Terms in this set (17)
During the classical Hollywood era, an actor's standard seven-year contract, reviewed every six months: if the actor had made progress in being assigned roles and demonstrating box-office appeal, the studio picked up the option to employ that actor for the next six months and gave the actor a raise; if not, the studio dropped the option and the actor was out of a job.
A system of acting, developed by Russian theater director Konstantin Stanislavsky in the late nineteenth century, that encourages students to strive for realism, both social and psychological, and to bring their past experiences and emotions to their roles. This system influenced the development of Method acting in the United States.
Also known as "the method," this system of realistic acting was distilled by followers of Konstantin Stanislavsky and has been taught primarily since the 1930s in America.
The casting of actors because of their looks or "type" rather than for their acting talent or experience.
the process of choosing and hiring actors for a movie
A filming undertaken by an actor to audition for a particular role.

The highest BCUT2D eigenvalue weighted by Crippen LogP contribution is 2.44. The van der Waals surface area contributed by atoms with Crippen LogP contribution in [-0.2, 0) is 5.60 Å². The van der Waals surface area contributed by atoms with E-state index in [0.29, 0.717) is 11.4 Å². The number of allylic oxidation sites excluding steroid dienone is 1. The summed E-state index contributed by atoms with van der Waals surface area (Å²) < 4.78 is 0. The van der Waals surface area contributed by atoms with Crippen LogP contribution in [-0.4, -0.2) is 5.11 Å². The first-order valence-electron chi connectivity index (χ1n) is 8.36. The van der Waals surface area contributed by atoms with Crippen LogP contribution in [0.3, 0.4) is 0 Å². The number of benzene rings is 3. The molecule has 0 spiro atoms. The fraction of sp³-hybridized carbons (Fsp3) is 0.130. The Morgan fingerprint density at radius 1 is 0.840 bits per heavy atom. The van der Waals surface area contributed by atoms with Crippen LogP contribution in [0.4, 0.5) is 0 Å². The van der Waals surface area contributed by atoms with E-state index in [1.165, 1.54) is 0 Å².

Also known as main role, featured role, or leading role. A role that is a principal agent in helping move the plot forward. Whether movie stars or newcomers, actors playing major roles appear in many scenes and -- ordinarily, but not always -- receive screen credit preceding the title. Compare minor role. (page 315)
An actor who looks reasonably like a particular movie star (or at least an actor playing a major role) in height, weight, coloring, and so on, and who substitutes for that actor during the tedious process of preparing setups or taking light readings.
A performer who doubles for another actor in scenes requiring special skills or involving hazardous actions, such as crashing cars, jumping from high places, swimming, or riding (or falling off of) horses.
Also known as supporting role. A role that helps move the plot forward (and thus may be as important as a major role), but that is played by an actor who does not appear in as many scenes as the featured players do.
An actor's part that represents a distinctive character type (sometimes a stereotype): society leader, judge, doctor, diplomat, and so on.
An actor who holds a small speaking part.
An actor who usually appears in a nonspeaking crowd and receives no screen credit
A small but significant role often played by a famous actor.
A role even smaller than a cameo, reserved for a highly recognizable actor or personality.
distancing effect or alienation effect
A psychological distance between audience and stage for which, according to German playwright Bertolt Brecht, every aspect of a theatrical production should strive by limiting the audience's identification with characters and events.
the art or act of making, inventing, or arranging offhand, without advance planning
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